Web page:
YouTube faces criminal complaint for ‘spying’ on users while detecting ad blocking: Report

Youtube may face charges in Europe for allegedly spying on users, according to a report. The Alphabet-owned video streaming platform recently introduced ad-blocking restrictions on the service, preventing users who used specific browser extensions from watching videos. A privacy consultant who has deemed Google’s new ad-blocking system ‘spyware’ is now preparing a complaint against Google under Irish law, to detect ad blockers on users’ computers, weeks after filing a civil complaint with the Irish Data Protection Commission.

Privacy consultant Alexander Hanff files a complaint against YouTube under Ireland’s computer abuse law, The Register reports reports. The National Police of Ireland reportedly acknowledged the consultant’s complaint and sought more information. According to Hanff, the video streaming service’s browser interrogation system – tracking scripts designed to identify ad blockers in use on a browser – amounts to espionage against EU citizens.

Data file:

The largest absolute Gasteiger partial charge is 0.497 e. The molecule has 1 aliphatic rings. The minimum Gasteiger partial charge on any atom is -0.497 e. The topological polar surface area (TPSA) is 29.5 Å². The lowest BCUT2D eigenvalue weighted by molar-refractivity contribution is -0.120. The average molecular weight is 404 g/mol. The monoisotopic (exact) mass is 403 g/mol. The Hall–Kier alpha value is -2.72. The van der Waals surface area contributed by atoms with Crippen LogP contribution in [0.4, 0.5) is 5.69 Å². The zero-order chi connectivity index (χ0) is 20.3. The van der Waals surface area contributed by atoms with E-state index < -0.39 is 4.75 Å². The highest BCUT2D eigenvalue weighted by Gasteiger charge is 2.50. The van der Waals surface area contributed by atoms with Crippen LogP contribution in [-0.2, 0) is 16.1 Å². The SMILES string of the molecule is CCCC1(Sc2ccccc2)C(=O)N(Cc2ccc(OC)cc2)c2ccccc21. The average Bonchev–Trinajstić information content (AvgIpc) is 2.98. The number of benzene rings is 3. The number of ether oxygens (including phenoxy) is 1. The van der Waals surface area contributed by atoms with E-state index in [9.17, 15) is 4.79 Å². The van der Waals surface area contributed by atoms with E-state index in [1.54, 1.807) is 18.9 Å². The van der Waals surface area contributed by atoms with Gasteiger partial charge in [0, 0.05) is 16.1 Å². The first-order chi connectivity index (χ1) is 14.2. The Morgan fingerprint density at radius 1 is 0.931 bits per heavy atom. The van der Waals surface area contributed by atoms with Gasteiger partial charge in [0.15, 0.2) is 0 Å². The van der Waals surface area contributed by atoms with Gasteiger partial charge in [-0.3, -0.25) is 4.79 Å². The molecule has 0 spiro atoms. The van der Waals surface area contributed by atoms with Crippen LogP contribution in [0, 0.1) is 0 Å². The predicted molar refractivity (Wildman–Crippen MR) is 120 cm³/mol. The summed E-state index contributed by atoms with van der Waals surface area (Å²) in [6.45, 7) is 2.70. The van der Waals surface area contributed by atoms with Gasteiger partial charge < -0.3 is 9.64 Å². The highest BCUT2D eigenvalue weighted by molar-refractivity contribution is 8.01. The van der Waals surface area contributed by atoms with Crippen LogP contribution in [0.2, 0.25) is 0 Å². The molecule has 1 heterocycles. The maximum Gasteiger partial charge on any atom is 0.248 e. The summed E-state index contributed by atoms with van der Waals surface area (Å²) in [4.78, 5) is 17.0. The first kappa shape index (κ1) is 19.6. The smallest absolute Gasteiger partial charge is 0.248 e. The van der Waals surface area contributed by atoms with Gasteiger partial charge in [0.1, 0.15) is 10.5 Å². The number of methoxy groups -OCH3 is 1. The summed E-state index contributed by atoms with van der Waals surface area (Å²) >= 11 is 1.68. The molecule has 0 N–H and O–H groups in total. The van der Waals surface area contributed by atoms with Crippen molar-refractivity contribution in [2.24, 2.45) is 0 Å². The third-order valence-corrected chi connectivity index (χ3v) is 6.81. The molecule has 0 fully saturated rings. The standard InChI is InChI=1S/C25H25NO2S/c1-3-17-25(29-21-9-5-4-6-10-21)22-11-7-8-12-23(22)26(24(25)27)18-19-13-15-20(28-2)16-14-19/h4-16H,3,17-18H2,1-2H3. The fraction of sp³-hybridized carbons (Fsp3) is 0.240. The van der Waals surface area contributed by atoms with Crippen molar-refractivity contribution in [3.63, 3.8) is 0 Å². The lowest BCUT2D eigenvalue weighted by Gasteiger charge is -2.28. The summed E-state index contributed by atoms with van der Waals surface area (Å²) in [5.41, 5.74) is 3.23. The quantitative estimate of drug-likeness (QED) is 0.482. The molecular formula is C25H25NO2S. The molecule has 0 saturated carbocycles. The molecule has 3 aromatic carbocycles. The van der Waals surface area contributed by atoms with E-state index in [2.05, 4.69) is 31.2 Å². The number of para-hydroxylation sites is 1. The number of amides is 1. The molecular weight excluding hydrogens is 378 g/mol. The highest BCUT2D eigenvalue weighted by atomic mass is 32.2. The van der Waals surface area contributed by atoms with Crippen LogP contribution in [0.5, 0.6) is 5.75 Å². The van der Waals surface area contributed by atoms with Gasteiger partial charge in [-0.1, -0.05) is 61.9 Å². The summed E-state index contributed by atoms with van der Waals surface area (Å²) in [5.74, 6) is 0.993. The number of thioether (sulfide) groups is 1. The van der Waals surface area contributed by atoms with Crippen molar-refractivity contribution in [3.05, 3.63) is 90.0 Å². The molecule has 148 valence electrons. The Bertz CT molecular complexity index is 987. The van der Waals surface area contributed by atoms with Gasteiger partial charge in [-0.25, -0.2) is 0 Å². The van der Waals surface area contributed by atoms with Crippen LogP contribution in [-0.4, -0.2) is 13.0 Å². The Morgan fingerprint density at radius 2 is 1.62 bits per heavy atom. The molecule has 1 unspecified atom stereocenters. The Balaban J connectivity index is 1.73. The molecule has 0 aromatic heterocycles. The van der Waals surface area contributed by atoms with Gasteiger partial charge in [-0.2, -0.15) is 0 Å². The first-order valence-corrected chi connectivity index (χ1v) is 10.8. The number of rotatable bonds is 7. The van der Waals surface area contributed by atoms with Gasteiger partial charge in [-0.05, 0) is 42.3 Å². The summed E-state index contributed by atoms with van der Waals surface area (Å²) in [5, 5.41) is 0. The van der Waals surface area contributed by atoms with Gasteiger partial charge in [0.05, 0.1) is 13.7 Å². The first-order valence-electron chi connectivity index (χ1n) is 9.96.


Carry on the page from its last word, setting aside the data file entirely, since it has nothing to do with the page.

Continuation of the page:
Last month, YouTube began to collapse on ad blockers globally, pushing users to either allow ads on the video streaming platform or opt for the company’s YouTube Premium subscription. Days after informing users that the use of ad blockers would not be allowed on the service, the company has raised the price of YouTube Premium subscriptions in seven countries — existing subscribers have a three-month grace period before they will be charged the new subscription fee, according to the company.

Hanff also told The Register that he believed the script used by YouTube to detect ad blockers was implemented for one purpose — to monitor his behavior (whether ads were allowed to load in his browser) without his knowledge or permission – and considered it spyware.

According to the report, the consultant chose to file a criminal complaint against the search giant due to the regulators’ dismal record in enforcing the Electronic Privacy and Communications Directive (or e-Data Protection Directive), which came into effect in 2002.

Hanff’s decision to file a criminal complaint comes shortly after he filed a civil complaint with the Irish Data Protection Commission against the video streaming platform’s new browser interrogation service. Google must now provide a response to the commission regarding the claims made by the privacy consultant, according to the report.

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